Dear Readers, the Eleventh Day of Christmas might ostensibly be about human pipers, but for me, the word ‘piping’ conjures up the shoreline, and the sound of wading birds. The loudest are the oystercatchers – my Crossley Bird Guide describes their displays, when pairs ‘pipe’ at one another, as ‘deafening’. See what you think – it certainly has an over-excited quality.
When I was growing up, the northern lapwing or peewit (Vanellus vanellus) could be found in huge flocks on farmland in the south, but I don’t remember the last time I saw one in England. I remember great flocks of them on Orkney, though, tumbling through the air like smuts from a fire.
They have a call rather like the sound of an old-fashioned bicycle pump, and my Crossley Guide describes their display song as ‘madcap…with thudding wingbeats and a sound like peeling sellotape’. See what you think.
But perhaps the sound that I miss most of all is that of the curlew (Numenius arquata). Like all ground-nesting birds it is under constant pressure from changing agricultural practices and from habitat disturbance, and some of its last outposts are in the peat boggy areas of the west of Scotland. I once found the skull of a curlew, and couldn’t believe the length of its beak – the mandibles looked like a delicate surgical instrument, and indeed the bird uses its beak to extract crabs and seaworms from their burrows in the mud.
The call of the curlew is surely one of the most haunting of all bird sounds.
And finally, you might expect the sandpiper to have the most ‘piping’ of bird calls, and you wouldn’t be disappointed. Their call has the tone of a tin whistle, though the song is a simple note, repeated.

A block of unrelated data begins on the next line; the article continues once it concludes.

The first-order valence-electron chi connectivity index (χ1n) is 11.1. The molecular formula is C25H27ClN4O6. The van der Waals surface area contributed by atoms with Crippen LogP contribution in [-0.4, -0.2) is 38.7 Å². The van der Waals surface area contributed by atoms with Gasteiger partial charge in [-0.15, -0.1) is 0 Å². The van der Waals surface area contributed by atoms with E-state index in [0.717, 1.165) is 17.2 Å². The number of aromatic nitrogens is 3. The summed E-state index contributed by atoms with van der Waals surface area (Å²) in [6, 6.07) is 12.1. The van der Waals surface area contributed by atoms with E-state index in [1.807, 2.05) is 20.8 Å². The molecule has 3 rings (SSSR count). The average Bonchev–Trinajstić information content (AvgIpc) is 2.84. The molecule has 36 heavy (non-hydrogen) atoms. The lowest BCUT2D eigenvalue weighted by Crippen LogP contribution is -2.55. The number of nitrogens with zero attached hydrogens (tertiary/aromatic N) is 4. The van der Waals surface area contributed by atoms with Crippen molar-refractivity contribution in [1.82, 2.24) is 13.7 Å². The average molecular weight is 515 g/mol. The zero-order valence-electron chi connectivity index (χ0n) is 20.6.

This post has made me realise how much I miss the sea. I must make a visit a priority this year. We sometimes get black-headed gulls on the nearby playing fields, but it’s no substitute!
Can you match the names of the shorebirds to the photos?
A) Black-tailed Godwit
C) Ruddy Turnstone
E) Purple Sandpiper
Oystercatchers by Bjørn Christian Tørrissen – Own work by uploader, http://bjornfree.com/galleries.html, CC BY-SA 3.0, https://commons.wikimedia.org/w/index.php?curid=7286081
Lapwing by Andreas Trepte – Own work, CC BY-SA 2.5, https://commons.wikimedia.org/w/index.php?curid=32486411
Eurasian Curlew By Andreas Trepte – Own work, CC BY-SA 2.5, https://commons.wikimedia.org/w/index.php?curid=15771576
Common Sandpiper by JJ Harrison (https://www.jjharrison.com.au/) – Own work, CC BY 3.0, https://commons.wikimedia.org/w/index.php?curid=23214327
Photo 1 by Original: neekoh.fi; this edit: MPF, CC BY 2.0 <https://creativecommons.org/licenses/by/2.0>, via Wikimedia Commons
Photo 2 by Andreas Trepte – Own work, CC BY-SA 2.5, https://commons.wikimedia.org/w/index.php?curid=716747
Photo 3 by Andreas Trepte – Own work, CC BY-SA 2.5, https://commons.wikimedia.org/w/index.php?curid=15764295
Photo 4 by Andreas Trepte – Own work, CC BY-SA 2.5, https://commons.wikimedia.org/w/index.php?curid=33235014
Photo 5 by Andreas Trepte – Own work, CC BY-SA 2.5, https://commons.wikimedia.org/w/index.php?curid=10610115